Most of you have probably heard of the Ultraviolet disc-to-digital program. It’s the entertainment industry’s way of providing digital rights to the titles you purchase in physical form so that you can access your movie collection from any device. It’s been out for about nine months now, so I thought I would look into how it, and sales of physical goods in general, are doing. Let’s look at some stats first, and then I’m going to share some personal experience regarding UltraViolet.
According to the Digital Entertainment Group (DEG), sell-through of packaged goods shrunk by 0.62% overall in Q1 of 2012. There were sharp declines in brick-and-mortar rental and physical subscriptions (-39.42% and -48.12 year-over-year respectively). Blu-ray sales were up 23% or $541 million in Q1. However, DVD sales were $1.51 billion, down 7% YOY. Finally, the kiosk business was up 30.13% representing $523 million in sales. Taken together, this data suggests that while American consumers are increasingly adopting the Blu-Ray format it wasn’t quite enough to keep overall sales growing. But physical goods rentals like Red Box and other kiosk vendors still has legs.
Now let’s look at the overall revenue picture for digital entertainment. Total digital sales (includes EST, VOD, and Subscription Streaming) grew by 74.43% or accounting for just over $1.21 billion in sales. The big gain was in Subscription Streaming which saw a 545.43% YOY increase in Q1 of 2012. Netflix just announced that they had a record-breaking 1 billion hours of viewing in June. Clearly, consumers are enamored with subscription services and even content limitations and windowing do not deter consumers who ultimately want convenience and access for one low price.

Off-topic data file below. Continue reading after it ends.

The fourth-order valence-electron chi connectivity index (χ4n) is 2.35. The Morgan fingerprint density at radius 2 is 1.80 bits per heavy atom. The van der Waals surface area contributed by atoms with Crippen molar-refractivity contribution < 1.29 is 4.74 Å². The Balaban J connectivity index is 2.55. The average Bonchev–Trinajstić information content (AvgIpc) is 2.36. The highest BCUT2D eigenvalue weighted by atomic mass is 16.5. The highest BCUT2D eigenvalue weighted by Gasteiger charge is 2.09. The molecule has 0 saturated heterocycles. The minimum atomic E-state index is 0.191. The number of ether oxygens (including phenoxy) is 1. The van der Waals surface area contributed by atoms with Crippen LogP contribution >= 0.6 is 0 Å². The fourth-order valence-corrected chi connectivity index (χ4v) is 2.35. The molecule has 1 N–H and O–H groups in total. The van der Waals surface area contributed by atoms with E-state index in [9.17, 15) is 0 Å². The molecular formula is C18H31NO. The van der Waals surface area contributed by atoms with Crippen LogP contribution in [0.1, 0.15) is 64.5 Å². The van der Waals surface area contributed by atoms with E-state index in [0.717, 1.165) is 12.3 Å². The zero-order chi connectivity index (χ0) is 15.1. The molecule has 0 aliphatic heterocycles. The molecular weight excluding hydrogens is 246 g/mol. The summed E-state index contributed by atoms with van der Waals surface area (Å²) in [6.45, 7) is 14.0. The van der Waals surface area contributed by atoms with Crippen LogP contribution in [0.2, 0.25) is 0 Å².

I asked Mark Teitell, the GM and Executive Director of Ultraviolet to give me an update. Here are some points he sent over:
- The consumer base of UltraViolet users continues to grow, and the pace of that growth has quickened in the last several months – helped along by the launch of Walmart/Vudu, along with more content becoming available and various studio-initiated promotional programs to make people aware of UltraViolet.
- Currently there are 6,000+ titles available with UltraViolet in the U.S. – including over 3,000 available via Vudu’s EST offerings. The Walmart/Vudu program isn’t “just” disc-to-digital, but includes EST as well as new-release DVDs and Blu-rays that come with UltraViolet. Titles are available from Fox, Paramount, Sony Pictures, Universal, Warner Bros and also DreamWorks Animation.
- With UltraViolet, consumers who own any one of those movie / TV show titles can stream or download them to PCs/Macs, iOS or Android mobile devices, and Xbox 360 / PS3 consoles, as well as get streaming access on a wide range of Internet TVs and connected Blu-ray players from many leading OEMs.
- In early June, we surpassed 3 million households that have UltraViolet accounts.
- Looking forward, there is a growing array of campaigns and promotional offers to build awareness and usage of UltraViolet, including one major promotion that studios and Walmart/Vudu have been running recently, a pan-industry UltraViolet social media campaign that has begun, and plans for TV / mass advertising campaigns in the relatively near future
- Additionally, on the industry side, there is a material and increasing number of “B2B enabler” type companies who have announced UltraViolet solutions that make it faster, easier, and/or less expensive for consumer-facing companies to deploy UltraViolet.
I have seen one social media promotion on Facebook where people share that they got a free title and that as their friend you could get a free title. VUDU is currently running a promotion on its site with an offer to convert one disc and get five free titles.
As the first U/V titles were retailed in October 2011, I think 3 million registrations is a very respectable number. With the above promotions and more to come, I predict they will have 5 million before end of year.
So speaks the Oracle of IVA, AKA Rhodes Mason
Click here to read about my UltraViolet experience.